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Title: Conflict over fertilization underlies the transient evolution of reinforcement
When two species meet in secondary contact, the production of low fitness hybrids may be prevented by the adaptive evolution of increased prezygotic isolation, a process known as reinforcement. Theoretical challenges to the evolution of reinforcement are generally cast as a coordination problem, i.e., “how can statistical associations between traits and preferences be maintained in the face of recombination?” However, the evolution of reinforcement also poses a potential conflict between mates. For example, the opportunity costs to hybridization may differ between the sexes or species. This is particularly likely for reinforcement based on postmating prezygotic (PMPZ) incompatibilities, as the ability to fertilize both conspecific and heterospecific eggs is beneficial to male gametes, but heterospecific mating may incur a cost for female gametes. We develop a population genetic model of interspecific conflict over reinforcement inspired by “gametophytic factors”, which act as PMPZ barriers among Zea mays subspecies. We demonstrate that this conflict results in the transient evolution of reinforcement—after females adaptively evolve to reject gametes lacking a signal common in conspecific gametes, this gamete signal adaptively introgresses into the other population. Ultimately, the male gamete signal fixes in both species, and isolation returns to pre-reinforcement levels. We interpret geographic patterns of isolation among Z . mays subspecies considering these findings and suggest when and how this conflict can be resolved. Our results suggest that sexual conflict over fertilization may pose an understudied obstacle to the evolution of reinforcement.  more » « less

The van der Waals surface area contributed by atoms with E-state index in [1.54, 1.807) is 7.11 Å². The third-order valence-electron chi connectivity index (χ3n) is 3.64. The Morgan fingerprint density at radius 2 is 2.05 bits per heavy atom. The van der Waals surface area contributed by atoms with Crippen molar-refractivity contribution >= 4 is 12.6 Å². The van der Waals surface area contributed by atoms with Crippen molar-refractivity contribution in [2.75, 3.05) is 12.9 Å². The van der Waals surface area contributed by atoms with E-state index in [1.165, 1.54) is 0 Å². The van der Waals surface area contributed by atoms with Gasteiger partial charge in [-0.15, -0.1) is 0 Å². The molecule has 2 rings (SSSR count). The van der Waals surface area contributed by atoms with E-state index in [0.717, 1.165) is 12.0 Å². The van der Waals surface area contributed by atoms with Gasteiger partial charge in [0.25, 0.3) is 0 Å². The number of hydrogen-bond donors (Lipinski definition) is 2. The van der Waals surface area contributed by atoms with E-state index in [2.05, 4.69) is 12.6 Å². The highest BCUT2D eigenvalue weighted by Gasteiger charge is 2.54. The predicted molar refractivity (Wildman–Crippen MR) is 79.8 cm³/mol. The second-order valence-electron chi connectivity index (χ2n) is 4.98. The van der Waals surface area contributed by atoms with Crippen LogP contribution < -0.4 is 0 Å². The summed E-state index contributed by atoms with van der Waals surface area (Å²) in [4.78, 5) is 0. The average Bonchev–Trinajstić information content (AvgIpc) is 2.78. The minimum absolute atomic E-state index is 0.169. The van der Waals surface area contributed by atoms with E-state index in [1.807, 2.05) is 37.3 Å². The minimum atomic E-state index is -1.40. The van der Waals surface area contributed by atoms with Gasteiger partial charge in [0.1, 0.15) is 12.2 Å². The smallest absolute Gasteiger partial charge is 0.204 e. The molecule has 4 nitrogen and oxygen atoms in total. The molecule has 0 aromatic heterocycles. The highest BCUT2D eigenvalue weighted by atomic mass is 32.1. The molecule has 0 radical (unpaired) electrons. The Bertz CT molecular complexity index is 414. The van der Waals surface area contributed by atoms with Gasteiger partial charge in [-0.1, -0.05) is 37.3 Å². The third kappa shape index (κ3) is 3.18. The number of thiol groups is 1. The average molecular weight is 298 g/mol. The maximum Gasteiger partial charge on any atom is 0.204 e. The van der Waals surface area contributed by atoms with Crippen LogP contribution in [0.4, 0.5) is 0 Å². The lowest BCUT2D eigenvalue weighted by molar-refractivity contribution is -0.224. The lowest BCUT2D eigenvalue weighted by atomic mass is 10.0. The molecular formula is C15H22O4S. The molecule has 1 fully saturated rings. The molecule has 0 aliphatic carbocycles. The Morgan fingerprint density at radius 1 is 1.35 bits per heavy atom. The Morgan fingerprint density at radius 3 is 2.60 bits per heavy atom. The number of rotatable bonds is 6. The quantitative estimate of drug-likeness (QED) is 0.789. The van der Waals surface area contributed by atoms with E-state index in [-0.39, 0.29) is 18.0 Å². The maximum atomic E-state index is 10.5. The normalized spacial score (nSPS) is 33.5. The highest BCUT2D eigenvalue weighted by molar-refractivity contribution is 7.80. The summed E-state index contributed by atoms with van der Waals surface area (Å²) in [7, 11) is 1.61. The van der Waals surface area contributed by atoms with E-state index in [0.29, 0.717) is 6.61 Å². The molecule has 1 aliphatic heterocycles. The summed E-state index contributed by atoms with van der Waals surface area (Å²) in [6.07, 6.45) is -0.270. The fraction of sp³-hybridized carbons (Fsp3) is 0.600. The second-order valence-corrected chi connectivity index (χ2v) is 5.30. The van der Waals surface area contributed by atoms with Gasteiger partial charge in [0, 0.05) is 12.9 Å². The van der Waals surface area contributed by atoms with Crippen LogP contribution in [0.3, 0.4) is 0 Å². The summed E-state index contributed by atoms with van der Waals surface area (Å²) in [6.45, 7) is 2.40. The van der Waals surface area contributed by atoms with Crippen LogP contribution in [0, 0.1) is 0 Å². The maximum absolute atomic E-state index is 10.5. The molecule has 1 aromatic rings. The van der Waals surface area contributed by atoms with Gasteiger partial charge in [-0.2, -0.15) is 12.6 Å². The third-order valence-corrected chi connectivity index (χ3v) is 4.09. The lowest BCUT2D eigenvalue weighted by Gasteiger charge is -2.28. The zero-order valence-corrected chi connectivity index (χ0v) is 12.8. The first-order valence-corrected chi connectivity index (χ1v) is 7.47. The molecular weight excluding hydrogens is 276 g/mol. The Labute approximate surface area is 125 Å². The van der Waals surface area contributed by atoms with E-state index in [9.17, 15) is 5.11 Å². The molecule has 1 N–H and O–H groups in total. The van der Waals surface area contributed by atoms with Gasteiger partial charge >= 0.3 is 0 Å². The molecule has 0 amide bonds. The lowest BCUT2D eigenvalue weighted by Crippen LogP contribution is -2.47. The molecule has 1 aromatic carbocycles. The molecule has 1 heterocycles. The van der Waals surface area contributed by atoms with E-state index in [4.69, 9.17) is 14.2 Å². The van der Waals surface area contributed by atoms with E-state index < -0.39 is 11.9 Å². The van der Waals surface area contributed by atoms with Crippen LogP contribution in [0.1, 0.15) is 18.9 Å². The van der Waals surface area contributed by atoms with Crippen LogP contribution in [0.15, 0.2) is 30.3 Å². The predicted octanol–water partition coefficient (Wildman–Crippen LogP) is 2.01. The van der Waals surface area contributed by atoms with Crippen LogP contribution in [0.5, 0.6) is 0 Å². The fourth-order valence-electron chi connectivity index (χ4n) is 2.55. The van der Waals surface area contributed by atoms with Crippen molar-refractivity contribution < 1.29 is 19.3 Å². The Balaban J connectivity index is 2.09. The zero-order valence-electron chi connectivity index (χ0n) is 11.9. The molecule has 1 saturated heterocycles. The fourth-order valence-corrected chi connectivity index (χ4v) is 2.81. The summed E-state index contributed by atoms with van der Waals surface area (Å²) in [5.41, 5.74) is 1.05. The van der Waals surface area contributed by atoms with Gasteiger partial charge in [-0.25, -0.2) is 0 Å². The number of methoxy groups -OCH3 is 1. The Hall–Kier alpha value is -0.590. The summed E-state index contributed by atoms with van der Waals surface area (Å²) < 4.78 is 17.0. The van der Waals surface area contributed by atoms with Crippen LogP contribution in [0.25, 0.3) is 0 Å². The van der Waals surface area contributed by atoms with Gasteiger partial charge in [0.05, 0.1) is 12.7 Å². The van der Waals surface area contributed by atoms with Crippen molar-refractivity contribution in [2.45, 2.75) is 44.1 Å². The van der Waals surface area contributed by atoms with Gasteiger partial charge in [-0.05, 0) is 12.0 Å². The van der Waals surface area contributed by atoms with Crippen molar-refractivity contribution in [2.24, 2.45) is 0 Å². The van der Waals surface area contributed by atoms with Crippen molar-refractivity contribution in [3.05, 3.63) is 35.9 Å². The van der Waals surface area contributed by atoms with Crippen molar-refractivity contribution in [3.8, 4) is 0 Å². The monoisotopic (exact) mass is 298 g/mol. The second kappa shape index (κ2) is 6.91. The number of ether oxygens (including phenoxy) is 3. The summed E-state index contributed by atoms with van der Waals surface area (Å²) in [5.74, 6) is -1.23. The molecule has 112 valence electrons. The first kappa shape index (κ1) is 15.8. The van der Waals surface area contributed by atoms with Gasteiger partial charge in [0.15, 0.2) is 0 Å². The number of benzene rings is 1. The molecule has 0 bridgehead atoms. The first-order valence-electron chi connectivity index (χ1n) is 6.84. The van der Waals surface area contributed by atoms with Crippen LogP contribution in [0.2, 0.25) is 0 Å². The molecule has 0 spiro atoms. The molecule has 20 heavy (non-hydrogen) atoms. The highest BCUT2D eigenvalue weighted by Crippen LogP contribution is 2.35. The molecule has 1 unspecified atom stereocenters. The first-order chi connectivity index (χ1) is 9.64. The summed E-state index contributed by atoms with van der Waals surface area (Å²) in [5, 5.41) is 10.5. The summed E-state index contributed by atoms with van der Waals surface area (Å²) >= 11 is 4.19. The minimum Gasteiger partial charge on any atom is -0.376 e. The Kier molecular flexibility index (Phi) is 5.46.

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Jennions, Michael D.
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PLOS Biology
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Medium: X
Sponsoring Org:
National Science Foundation
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